THE ECONOMIC crisis has been reflected in many fields, one of them being culture and its financing. Last year, Bratislava’s International Film Festival (IFF) shrank considerably in size and also in duration.
However, the 16th year of IFF Bratislava that takes place between November 8 and 14 shows an upturn, returning to the standard mode both in the number of screenings and in the time compared to last year when it “hit the bottom and took off”.
“This year, we will come close to 150 screenings, meaning the festival will offer 147 of them,” head of the festival Vladimír Krajniak told a press conference. “We will show a total of 123 films,” he added. The number of screenings rose by 50 percent.
The festival programme consists of three competition sections and tried-and-true non-competitive sections – Panorama; Panorama: LUX Prize; Stories: Films of Human Strength; Cutting Edge; Focus: Hong-Kong; Made in Slovakia; and Special Event.
Organiser of the documentaries’ section, Pavel Smejkal, presented this section, pointing to its novelty: only debuts and second films are admitted to compete in this category.
“Thus, we try to boost the identity of the festival as an event searching for new names and talents and potential future film stars,” he explained. From among the eight contestants, he specially stressed the films Bloody Beans (by Narimane Mari) or The Uprising, which offers a fusion of reality and fiction in the amateur YouTube and Vimeo videos depicting the recent revolts in the Middle East and North Africa.
The competition of short films features 12 of them this year, including winners and laureates of the festivals in Rotterdam or Tampere.
The competing feature films include nine movies, such as the Vietnamese Flapping in the Middle of Nowhere (laureate of the Fedeora award from the Venice film festival) or Party Girl (recipient of the Golden Camera in Cannes for the best debut). Slovakia has an iron in the fire, too, with the film Children, the feature debut of documentarian Jaro Vojtek.
The section Focus, selected by Kristína Aschenbrennerová, is dedicated to the cinematography of Hong Kong, presenting a range of 12 films, from those showing the historical development since the country fell back to Chinese administration after British rule, to lighter, more amusing pieces introducing this cinematography, which is quite unknown to Slovak audiences.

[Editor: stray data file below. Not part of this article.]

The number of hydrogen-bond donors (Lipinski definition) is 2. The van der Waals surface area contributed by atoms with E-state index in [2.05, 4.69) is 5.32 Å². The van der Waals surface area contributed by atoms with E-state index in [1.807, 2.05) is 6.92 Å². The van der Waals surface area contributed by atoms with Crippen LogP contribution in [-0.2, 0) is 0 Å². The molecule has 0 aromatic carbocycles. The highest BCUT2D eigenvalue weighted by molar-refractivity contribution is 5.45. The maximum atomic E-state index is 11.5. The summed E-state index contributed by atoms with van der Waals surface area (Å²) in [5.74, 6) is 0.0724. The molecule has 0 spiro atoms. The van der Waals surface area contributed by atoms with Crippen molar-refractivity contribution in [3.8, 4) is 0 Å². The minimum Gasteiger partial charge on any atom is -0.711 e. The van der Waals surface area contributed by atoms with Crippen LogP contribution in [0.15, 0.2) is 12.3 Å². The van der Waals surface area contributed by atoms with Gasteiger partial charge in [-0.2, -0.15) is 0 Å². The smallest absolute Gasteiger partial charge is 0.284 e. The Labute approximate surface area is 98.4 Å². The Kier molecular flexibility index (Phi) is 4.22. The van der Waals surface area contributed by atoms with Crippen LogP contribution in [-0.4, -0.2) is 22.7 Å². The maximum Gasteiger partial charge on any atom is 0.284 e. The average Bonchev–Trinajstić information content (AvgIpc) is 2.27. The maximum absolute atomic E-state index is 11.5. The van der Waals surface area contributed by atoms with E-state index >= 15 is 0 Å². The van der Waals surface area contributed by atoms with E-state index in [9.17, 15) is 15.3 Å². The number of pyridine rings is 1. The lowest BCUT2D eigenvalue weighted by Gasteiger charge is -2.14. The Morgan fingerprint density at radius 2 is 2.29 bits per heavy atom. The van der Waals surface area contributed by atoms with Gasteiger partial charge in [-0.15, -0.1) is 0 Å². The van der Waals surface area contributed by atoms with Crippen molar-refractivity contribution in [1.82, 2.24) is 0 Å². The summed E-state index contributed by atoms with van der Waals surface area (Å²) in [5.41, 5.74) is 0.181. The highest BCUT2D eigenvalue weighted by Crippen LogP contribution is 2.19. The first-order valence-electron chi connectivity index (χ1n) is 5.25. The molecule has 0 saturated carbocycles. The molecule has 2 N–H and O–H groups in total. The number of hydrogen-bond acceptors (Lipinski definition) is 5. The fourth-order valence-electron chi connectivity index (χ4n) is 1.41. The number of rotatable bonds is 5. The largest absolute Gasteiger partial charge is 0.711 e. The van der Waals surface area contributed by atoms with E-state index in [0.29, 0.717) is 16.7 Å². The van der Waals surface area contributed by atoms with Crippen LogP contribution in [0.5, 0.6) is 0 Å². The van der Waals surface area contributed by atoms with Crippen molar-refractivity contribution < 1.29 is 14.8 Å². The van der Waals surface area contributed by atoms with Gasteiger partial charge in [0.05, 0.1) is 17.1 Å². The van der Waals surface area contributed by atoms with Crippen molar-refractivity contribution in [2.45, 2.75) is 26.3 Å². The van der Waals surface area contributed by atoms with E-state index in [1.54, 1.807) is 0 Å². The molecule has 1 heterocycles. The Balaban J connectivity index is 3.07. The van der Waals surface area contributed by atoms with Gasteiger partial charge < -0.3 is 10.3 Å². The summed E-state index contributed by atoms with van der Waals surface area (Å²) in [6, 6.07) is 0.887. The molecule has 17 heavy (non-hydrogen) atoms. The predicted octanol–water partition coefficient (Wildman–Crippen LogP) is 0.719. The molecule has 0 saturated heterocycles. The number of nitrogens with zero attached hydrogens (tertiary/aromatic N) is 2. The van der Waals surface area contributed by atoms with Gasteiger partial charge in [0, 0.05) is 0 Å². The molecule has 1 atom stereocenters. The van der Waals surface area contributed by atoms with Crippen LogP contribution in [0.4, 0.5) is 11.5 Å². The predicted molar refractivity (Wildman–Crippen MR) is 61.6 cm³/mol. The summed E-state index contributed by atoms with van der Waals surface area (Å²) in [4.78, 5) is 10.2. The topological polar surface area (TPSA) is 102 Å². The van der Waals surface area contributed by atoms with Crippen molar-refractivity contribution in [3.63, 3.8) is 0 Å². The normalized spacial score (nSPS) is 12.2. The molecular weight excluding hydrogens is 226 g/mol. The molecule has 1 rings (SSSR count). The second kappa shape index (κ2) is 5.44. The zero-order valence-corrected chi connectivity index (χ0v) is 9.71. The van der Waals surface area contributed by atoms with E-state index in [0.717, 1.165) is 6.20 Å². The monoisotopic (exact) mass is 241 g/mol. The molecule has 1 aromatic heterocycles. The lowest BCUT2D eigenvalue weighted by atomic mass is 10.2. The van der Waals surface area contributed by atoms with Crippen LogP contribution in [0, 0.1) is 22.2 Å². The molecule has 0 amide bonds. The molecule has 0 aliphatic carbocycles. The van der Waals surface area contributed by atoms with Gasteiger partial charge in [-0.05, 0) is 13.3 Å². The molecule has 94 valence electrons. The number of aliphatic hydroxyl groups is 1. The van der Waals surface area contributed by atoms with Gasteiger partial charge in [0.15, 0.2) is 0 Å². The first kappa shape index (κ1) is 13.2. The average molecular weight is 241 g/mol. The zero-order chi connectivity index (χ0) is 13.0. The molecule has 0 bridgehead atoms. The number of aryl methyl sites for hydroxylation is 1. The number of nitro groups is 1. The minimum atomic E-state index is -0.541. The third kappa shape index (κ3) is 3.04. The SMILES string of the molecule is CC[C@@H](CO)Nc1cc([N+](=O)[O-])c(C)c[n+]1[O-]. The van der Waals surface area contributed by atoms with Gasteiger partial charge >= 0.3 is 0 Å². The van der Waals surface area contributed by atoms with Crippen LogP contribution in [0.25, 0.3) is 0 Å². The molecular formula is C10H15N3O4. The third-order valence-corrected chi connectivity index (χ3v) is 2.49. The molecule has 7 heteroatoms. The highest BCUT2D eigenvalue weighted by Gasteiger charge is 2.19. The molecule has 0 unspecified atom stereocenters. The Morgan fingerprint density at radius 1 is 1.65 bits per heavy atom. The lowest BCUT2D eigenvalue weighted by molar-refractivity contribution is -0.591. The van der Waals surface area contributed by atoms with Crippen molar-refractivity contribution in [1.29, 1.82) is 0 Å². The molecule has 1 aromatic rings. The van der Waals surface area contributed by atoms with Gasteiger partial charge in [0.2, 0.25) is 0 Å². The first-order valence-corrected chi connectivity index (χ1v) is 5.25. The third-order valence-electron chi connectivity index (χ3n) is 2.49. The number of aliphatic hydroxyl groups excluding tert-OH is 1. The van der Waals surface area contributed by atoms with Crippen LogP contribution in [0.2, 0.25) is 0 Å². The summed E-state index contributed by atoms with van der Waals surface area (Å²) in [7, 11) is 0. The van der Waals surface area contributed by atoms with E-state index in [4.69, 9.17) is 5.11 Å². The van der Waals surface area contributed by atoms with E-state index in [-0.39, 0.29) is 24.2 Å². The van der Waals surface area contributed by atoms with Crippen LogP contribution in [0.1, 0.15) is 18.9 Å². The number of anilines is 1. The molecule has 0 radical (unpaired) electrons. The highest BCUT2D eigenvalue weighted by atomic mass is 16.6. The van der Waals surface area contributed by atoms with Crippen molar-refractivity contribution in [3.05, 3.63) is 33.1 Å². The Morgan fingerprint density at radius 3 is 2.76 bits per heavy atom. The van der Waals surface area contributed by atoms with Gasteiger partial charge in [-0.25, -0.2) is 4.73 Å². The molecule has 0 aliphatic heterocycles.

The section Stories offers eight films as chosen by Radovan Holub. “The goal of this section is to evoke a strong anti-depressive mood, so that the visitor doesn’t leave with the feeling that everything is wrong,” he explained, adding that another feature of this section is that there are several comedies or films with comical elements included.
Holub is also in charge of the Panorama section, where he picked the movies Macondo, Stations of the Cross, Inbetween Worlds, and The Search.
Czech painter and costume designer Theodor Pištěk (who also won an Oscar for his work in Miloš Forman’s movie Amadeus) will receive the festival prize “for artistic excellence in world cinematography”, appearing in person on November 12 before the screening of Amadeus. Slovak actor Ivan Palúch will get his own symbolic memorial tile on the Film Walk of Fame at the November 13 gala evening. The real tile will be then placed in front of the P.O. Hviezdoslav Bratislava City theatre in Laurinská Street in June, at the opening of the Bratislava Cultural Summer.
The films will be scree-ned in six venues, including the Batelier club, where non-competing films will be shown in their original language with English subtitles, all for free. The new booking system allows audience me-mbers to book any film in any cinema from any other festival venue, as well as through web and mobile applications.
The films will have Slovak subtitles, and some will also have English subtitles; the updated information on language versions can be found at www.iffbratislava (English version can be clicked in the top right corner of the site).
3. Nov 2014 at 0:00 | Zuzana Vilikovská